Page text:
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Telémaco Orquera evaluates new tomato varieties for local tolerance to emerging diseases

In 2009 the Government of Santa Cruz, through the Directorate of Agricultural and Food Health (DSA), invited Telémaco Orquera, an agronomist in Mairana, Bolivia, to attend a training course in the city of Santa Cruz. The course, the first of several taught by CABI, introduced Telémaco to plant clinics, which meant setting up a table in a public place, accepting plant samples from members of the community, and giving out written and verbal advice. The plant clinics appealed to Telémaco’s sense of public service.
For three months, Telémaco ran a plant clinic in the municipal market of Mairana, among the crowded stalls, but too many of the patrons were just curiosity seekers, or they were townspeople with a question about their garden plants. Telémaco wanted to be of service to real farmers, so he moved the plant clinic to the Institute (Instituto Técnico Superior, a small, tertiary-level school). When Telémaco received a sample he could not identify, he could send it to Olivia Antezana, at the laboratory in Comarapa.

Community service

The plant clinic at Mairana merges well with both of Telémaco’s jobs, at the DSA and the Institute, which is one reason he has kept it open for so many years. The plant clinic is held in the institute, on Sundays, when the students are there doing their practical work. Students can help at the clinic or bring samples from their relatives who are farmers. The plant clinic gives Telémaco a clear idea of the problems in the area, so he can test solutions in field trials, and then use the results to inform his recommendations in the plant clinic, write fact sheets, and teach farmers in short courses. He has also been selected, together with Juan José Lagrava (DSA), Olivia Antezana (CIAT ) and Ricardo Rodríguez (PROSAT ), to be part of the national team of trainers who implement the Plantwise plant doctor courses.
To keep a plant clinic running, even when one’s employer (the DSA) runs out of money for payroll, one needs to be committed to community service. Running the institute on a symbolic salary is one sign of civic spirt, but good intentions are not enough. To run a plant clinic, it helps to be an expert on local phytosanitary problems. Walking through the tomato patches, Telémaco rapidly identifies the different problems: Alternaria, oidium, bacteria, wiphala (a gemini virus transmitted by whitefly) and tomato borer. Telémaco knows the local names, the scientific binomial, how the problem develops and when it entered the valley. He is disciplined and keeps pictures of the symptoms so that he can link them to the laboratory diagnoses and use them for reference later. In 2015 (through November) the clinic received queries from 24 crops, the most common being tomato, peach and bell pepper.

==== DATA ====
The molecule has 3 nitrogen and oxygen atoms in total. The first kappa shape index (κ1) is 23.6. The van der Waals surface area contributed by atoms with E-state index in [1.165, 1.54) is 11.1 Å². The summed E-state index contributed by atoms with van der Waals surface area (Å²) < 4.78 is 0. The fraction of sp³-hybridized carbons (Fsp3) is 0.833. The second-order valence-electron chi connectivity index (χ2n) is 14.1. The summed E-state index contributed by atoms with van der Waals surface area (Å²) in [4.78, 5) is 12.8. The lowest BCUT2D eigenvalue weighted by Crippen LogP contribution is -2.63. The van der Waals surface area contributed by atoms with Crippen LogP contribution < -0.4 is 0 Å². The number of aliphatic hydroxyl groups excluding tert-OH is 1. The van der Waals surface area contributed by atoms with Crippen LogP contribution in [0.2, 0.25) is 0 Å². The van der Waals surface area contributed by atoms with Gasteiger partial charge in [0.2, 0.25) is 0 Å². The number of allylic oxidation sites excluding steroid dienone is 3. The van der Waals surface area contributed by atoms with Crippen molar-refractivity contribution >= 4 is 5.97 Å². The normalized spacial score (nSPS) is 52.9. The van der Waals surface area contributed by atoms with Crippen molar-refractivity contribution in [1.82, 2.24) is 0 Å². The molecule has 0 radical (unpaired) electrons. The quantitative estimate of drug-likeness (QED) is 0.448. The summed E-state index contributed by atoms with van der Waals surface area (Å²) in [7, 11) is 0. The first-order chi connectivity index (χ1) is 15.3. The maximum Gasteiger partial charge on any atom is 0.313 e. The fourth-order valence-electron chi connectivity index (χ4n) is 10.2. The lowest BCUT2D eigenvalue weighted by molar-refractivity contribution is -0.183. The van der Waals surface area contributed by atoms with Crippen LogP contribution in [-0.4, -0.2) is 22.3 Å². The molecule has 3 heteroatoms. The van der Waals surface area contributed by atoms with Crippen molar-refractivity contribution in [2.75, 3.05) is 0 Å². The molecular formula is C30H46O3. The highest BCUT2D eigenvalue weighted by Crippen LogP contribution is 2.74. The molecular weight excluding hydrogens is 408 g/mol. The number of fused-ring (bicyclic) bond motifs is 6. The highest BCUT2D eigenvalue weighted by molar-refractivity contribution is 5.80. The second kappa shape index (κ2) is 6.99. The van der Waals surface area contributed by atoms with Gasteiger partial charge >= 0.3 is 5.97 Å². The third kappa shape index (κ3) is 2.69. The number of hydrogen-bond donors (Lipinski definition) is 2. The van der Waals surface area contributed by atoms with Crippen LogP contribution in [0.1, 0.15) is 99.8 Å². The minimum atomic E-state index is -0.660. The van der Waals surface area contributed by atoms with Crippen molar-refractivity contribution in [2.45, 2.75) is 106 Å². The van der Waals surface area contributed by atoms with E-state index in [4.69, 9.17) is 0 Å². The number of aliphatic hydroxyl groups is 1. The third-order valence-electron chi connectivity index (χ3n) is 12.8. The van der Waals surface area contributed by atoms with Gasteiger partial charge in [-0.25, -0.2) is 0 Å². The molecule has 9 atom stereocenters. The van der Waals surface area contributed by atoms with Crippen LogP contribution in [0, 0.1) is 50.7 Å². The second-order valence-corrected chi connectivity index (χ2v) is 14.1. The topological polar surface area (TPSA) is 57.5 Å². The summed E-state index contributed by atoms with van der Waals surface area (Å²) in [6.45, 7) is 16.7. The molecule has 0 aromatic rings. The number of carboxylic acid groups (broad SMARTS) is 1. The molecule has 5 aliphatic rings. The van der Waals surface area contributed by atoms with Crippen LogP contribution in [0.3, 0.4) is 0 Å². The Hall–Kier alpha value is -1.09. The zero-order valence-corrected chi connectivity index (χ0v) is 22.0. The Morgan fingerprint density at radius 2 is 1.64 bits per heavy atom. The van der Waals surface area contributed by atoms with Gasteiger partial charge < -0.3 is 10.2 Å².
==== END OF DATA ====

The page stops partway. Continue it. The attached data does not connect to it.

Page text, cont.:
Local authority

We wondered what the local authorities thought of the plant clinic, so we went to see Pedro Villarroel, the Corregidor, who represents the government of Santa Cruz here in the province of Florida, which includes Mairana. We found don Pedro in the field, weeding his tomatoes alongside a hired worker. For don Pedro, the clinic is essential. In January of 2016, when Telémaco was formally out of work, don Pedro went to Telémaco’s house to ask for advice. This is not just a prerogative of the political elite. Telémaco says that a lot of people bring their problems to him at home. He also attends many farmer queries by phone.


To control the tomato borer, Telémaco explains that the pest is the offspring of a moth. Farmers can control the moth, but not the larva inside the fruit

In January, don Pedro’s problem was a fungal disease, Alternaria, and bacteria. Telémaco recommended a product that don Pedro applied, and the tomatoes recovered. Then on 12 March, don Pedro came to the clinic to tell Telémaco about a problem with the tomato borer, a caterpillar that lives inside the fruit. Telémaco recommended insecticide to control the adult moths. Don Pedro was happy with the results and is glad to have a place to get honest advice for his problems.


It is challenging to run a plant clinic and to identify all of the dozens of problems that farmers can throw down on the clinic’s table. In spite of this, Telémaco continues to run his plant clinic because he is committed to serving his community, because he knows the local plant health problems, and because he has the support of a practical reference lab.
Contributed by Jeffery Bentley, Javier Franco, Sol Danielsen, Yelitza Colmenárez and José Gómez. Photos by Jeffery Bentley and Javier Franco.
Juan José Lagrava and Mauricio Ayarde Flores of the DSA supported this work with logistical help and information. Thanks to the people, mentioned by name in the text, who generously gave us their time to be interviewed.

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